WASHINGTON (NewsNation) — As the nation reels in the wake of a series of tragic mass shootings, President Joe Biden on Thursday called for action from lawmakers to combat gun violence.

Speaking at the White House, the president urged Congress to restore a ban on the sale of assault-style weapons and high-capacity magazines. Biden said that if Congress refuses his ideas, they must find other solutions, such as raising the age to buy assault-style weapons from 18 to 21 and limiting access to guns for those struggling with mental health issues.

The Centers for Disease Control and Prevention, Biden said, reports that guns are now the number one killer of children in the United States. The president says the agency also states that more school-aged children have died from guns than on-duty police officers and active-duty military combined.

“For God’s sake, how much more carnage are we willing to accept? How many more innocent American lives must be taken before we say enough?” Biden questioned.

As debate over federal gun legislation divides the nation, a renewed call for tougher gun laws has permeated Washington following mass shootings in Uvalde, Texas, where 19 children and two teachers were killed; Buffalo, New York, where 10 people died at a supermarket in a primarily Black area; and most recently, Tulsa, Oklahoma, where a man who blamed his surgeon for ongoing pain opened fire at a hospital, killing the surgeon and three other people before fatally shooting himself.

“This time we have to take the time to do something,” Biden said, calling out the Senate, where 10 Republican votes would be needed to pass legislation supported by Democrats.

“I know how hard it is, but I’ll never give up and if Congress fails, I believe this time a majority of the American people won’t give up, either,” he added. “I believe the majority of you will act to turn your outrage into making this issue central to your vote.”

When Biden visited the shattered community of Uvalde on Sunday, he was met with chants of “do something” as he departed a church service, Biden pledged: “We will.” He also mentioned his visit to Buffalo following the mass shooting at a grocery store.

“At both places, we spent hours. Hundreds of family members who were broken, whose lives will never be the same, they had one message for all of us: Do something, just do something, for God’s sake, do something,” Biden said during his remarks Thursday night.

Democrats first attempted to respond to the mass shootings with a domestic terrorism bill in the Senate last week that would have opened debate on difficult questions surrounding hate crimes and gun safety. The bill was blocked.

The House now is swiftly working to put its stamp on gun legislation.

Biden said he does not want to take away guns from responsible owners.

“I want to be very clear. This is not about taking away anyone’s guns. It’s not about vilifying gun owners. In fact, we believe we should be treating responsible gun owners as an example of how every gun owner should behave,” Biden said. “I respect the culture and the tradition and the concerns of lawful gun owners. At the same time, the Second Amendment, like all other rights, is not absolute.

“This isn’t about taking anyone’s rights. It’s about protecting children. It’s about protecting families. It’s about protecting whole communities. It’s about protecting our freedom to go to school, to a grocery store, to a church, without being shot and killed.”

Framework of gun reform bill up for discussion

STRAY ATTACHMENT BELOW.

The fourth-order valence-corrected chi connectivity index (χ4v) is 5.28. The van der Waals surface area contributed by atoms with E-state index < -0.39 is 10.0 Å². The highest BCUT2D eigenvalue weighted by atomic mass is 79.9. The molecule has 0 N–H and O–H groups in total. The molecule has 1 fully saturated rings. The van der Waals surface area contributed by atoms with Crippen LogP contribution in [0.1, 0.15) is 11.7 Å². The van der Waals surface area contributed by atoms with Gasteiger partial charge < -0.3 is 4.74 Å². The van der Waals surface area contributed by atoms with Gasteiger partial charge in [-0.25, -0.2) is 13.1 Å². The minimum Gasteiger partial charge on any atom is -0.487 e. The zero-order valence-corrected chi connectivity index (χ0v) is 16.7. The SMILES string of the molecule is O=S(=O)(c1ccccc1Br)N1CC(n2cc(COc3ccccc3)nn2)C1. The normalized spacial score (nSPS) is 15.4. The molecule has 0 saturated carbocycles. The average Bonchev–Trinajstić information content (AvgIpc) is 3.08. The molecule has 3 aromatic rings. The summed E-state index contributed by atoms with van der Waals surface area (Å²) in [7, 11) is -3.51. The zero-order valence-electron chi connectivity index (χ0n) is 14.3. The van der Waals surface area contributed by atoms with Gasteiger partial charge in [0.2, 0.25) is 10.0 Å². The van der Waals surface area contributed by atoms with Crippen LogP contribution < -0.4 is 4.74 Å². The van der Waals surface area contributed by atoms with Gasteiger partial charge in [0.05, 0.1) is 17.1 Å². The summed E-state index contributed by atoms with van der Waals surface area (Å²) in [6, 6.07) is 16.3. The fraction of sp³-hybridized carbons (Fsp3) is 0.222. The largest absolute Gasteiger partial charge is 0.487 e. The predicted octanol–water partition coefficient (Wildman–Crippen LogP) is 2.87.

The Democratic legislation by the House, called the Protecting Our Kids Act, was quickly added to the legislative docket.

But partisan positions were clear at a Judiciary Committee hearing Thursday on the legislation, which initially aimed to raise the age limit for purchasing semi-automatic rifles from 18 to 21.

The bill also would make it a federal offense to import, manufacture or possess large-capacity magazines and would create a grant program to buy back such magazines.

The measure passed the House Judiciary Committee and a vote by the full House could come as early as next week.

The legislation builds on the Biden administration’s executive action banning fast-action “bump-stock” devices and “ghost guns.”

Gun violence surges to ‘crisis’ level

However, with Republicans nearly all in opposition, the House action will mostly be symbolic, merely putting lawmakers on record about gun control ahead of this year’s elections.

The Senate is taking a different course, with a bipartisan group striving toward a compromise on gun safety legislation that can win enough GOP support to become law.

Any legislative response to the shootings will have to get through the evenly divided Senate, where support from at least 10 Republicans would be needed to advance the measure to a final vote.

A group of senators has been working privately this week in hopes of finding a consensus.

No major gun legislation has passed the Senate in years — even after the devastating massacre of 20 children at Sandy Hook Elementary School in 2012.

The Senate did, however, approve a modest measure to encourage compliance with background checks after a church shooting in Texas and the Parkland school shooting in Florida.

The president is also calling for national “red flag” laws, so that a parent, teacher or counselor could flag someone exhibiting violent tendencies, threatening classmates or experiencing suicidal thoughts. Biden says 19 states and the District of Columbia currently have such laws.

Biden left Americans with the following impassioned plea: “Enough. It’s time for each of us to do our part. It’s time to act. For the children we’ve lost, the children we can save, for the nation we love, let’s hear the call and the cry. Let’s meet the moment. Let us finally do something.”

The Hill and The Associated Press contributed to this report.